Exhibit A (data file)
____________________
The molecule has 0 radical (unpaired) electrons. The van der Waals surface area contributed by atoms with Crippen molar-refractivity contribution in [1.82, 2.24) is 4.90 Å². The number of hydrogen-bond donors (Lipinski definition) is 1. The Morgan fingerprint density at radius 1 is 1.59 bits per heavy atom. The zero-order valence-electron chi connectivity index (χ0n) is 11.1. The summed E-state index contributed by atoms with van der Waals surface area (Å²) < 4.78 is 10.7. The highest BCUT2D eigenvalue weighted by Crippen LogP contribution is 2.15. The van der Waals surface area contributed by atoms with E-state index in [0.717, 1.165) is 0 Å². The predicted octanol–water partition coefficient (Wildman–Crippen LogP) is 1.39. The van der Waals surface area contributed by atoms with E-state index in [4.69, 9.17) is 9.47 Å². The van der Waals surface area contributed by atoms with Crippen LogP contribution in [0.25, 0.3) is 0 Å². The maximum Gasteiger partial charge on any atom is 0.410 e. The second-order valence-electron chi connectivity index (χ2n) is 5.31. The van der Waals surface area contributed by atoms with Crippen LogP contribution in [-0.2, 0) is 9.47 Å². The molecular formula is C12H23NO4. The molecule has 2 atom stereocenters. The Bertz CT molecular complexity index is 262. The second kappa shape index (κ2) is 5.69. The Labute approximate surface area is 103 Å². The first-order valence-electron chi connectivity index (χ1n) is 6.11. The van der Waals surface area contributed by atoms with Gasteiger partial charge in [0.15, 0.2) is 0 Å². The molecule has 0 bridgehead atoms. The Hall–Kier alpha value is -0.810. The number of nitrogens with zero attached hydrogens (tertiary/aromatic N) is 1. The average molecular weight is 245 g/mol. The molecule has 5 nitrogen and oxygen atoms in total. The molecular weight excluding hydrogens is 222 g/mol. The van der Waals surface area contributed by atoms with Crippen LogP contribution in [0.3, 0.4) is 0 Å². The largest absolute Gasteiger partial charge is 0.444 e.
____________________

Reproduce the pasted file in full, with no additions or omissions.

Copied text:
The molecule has 0 radical (unpaired) electrons. The van der Waals surface area contributed by atoms with Crippen molar-refractivity contribution in [1.82, 2.24) is 4.90 Å². The number of hydrogen-bond donors (Lipinski definition) is 1. The Morgan fingerprint density at radius 1 is 1.59 bits per heavy atom. The zero-order valence-electron chi connectivity index (χ0n) is 11.1. The summed E-state index contributed by atoms with van der Waals surface area (Å²) < 4.78 is 10.7. The highest BCUT2D eigenvalue weighted by Crippen LogP contribution is 2.15. The van der Waals surface area contributed by atoms with E-state index in [0.717, 1.165) is 0 Å². The predicted octanol–water partition coefficient (Wildman–Crippen LogP) is 1.39. The van der Waals surface area contributed by atoms with E-state index in [4.69, 9.17) is 9.47 Å². The van der Waals surface area contributed by atoms with Crippen LogP contribution in [0.25, 0.3) is 0 Å². The maximum Gasteiger partial charge on any atom is 0.410 e. The second-order valence-electron chi connectivity index (χ2n) is 5.31. The van der Waals surface area contributed by atoms with Crippen LogP contribution in [-0.2, 0) is 9.47 Å². The molecular formula is C12H23NO4. The molecule has 2 atom stereocenters. The Bertz CT molecular complexity index is 262. The second kappa shape index (κ2) is 5.69. The Labute approximate surface area is 103 Å². The first-order valence-electron chi connectivity index (χ1n) is 6.11. The van der Waals surface area contributed by atoms with Gasteiger partial charge in [0.15, 0.2) is 0 Å². The molecule has 0 bridgehead atoms. The Hall–Kier alpha value is -0.810. The number of nitrogens with zero attached hydrogens (tertiary/aromatic N) is 1. The average molecular weight is 245 g/mol. The molecule has 5 nitrogen and oxygen atoms in total. The molecular weight excluding hydrogens is 222 g/mol. The van der Waals surface area contributed by atoms with Crippen LogP contribution in [0.3, 0.4) is 0 Å². The largest absolute Gasteiger partial charge is 0.444 e.